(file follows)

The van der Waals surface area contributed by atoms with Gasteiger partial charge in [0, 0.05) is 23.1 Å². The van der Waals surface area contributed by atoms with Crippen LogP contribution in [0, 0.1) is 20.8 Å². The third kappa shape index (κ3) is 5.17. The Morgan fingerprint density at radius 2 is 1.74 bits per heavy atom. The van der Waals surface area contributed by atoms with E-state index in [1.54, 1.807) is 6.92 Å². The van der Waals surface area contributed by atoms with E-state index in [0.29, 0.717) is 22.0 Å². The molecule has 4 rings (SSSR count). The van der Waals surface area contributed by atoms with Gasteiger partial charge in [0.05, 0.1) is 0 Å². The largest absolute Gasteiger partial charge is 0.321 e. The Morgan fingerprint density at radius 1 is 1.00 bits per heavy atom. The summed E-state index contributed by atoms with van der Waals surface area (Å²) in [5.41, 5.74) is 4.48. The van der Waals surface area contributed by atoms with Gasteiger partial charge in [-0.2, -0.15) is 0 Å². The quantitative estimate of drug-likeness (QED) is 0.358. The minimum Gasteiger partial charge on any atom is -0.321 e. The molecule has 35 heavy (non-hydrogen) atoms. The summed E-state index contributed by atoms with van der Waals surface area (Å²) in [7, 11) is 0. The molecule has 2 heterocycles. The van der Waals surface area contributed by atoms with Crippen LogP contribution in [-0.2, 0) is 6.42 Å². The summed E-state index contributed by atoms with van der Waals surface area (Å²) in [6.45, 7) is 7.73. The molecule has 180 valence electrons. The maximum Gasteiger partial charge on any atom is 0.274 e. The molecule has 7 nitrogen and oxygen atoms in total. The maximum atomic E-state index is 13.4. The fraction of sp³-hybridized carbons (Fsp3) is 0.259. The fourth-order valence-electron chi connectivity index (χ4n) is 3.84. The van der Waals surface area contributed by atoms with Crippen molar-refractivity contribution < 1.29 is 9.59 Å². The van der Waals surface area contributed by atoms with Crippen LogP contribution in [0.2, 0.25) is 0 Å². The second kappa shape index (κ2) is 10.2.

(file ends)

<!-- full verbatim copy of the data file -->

The van der Waals surface area contributed by atoms with Gasteiger partial charge in [0, 0.05) is 23.1 Å². The van der Waals surface area contributed by atoms with Crippen LogP contribution in [0, 0.1) is 20.8 Å². The third kappa shape index (κ3) is 5.17. The Morgan fingerprint density at radius 2 is 1.74 bits per heavy atom. The van der Waals surface area contributed by atoms with E-state index in [1.54, 1.807) is 6.92 Å². The van der Waals surface area contributed by atoms with E-state index in [0.29, 0.717) is 22.0 Å². The molecule has 4 rings (SSSR count). The van der Waals surface area contributed by atoms with Gasteiger partial charge in [0.05, 0.1) is 0 Å². The largest absolute Gasteiger partial charge is 0.321 e. The Morgan fingerprint density at radius 1 is 1.00 bits per heavy atom. The summed E-state index contributed by atoms with van der Waals surface area (Å²) in [5.41, 5.74) is 4.48. The van der Waals surface area contributed by atoms with Gasteiger partial charge in [-0.2, -0.15) is 0 Å². The quantitative estimate of drug-likeness (QED) is 0.358. The minimum Gasteiger partial charge on any atom is -0.321 e. The molecule has 35 heavy (non-hydrogen) atoms. The summed E-state index contributed by atoms with van der Waals surface area (Å²) in [7, 11) is 0. The molecule has 2 heterocycles. The van der Waals surface area contributed by atoms with Crippen LogP contribution in [-0.2, 0) is 6.42 Å². The summed E-state index contributed by atoms with van der Waals surface area (Å²) in [6.45, 7) is 7.73. The molecule has 180 valence electrons. The maximum Gasteiger partial charge on any atom is 0.274 e. The molecule has 7 nitrogen and oxygen atoms in total. The maximum atomic E-state index is 13.4. The fraction of sp³-hybridized carbons (Fsp3) is 0.259. The fourth-order valence-electron chi connectivity index (χ4n) is 3.84. The van der Waals surface area contributed by atoms with Crippen molar-refractivity contribution < 1.29 is 9.59 Å². The van der Waals surface area contributed by atoms with Crippen LogP contribution in [0.2, 0.25) is 0 Å². The second kappa shape index (κ2) is 10.2.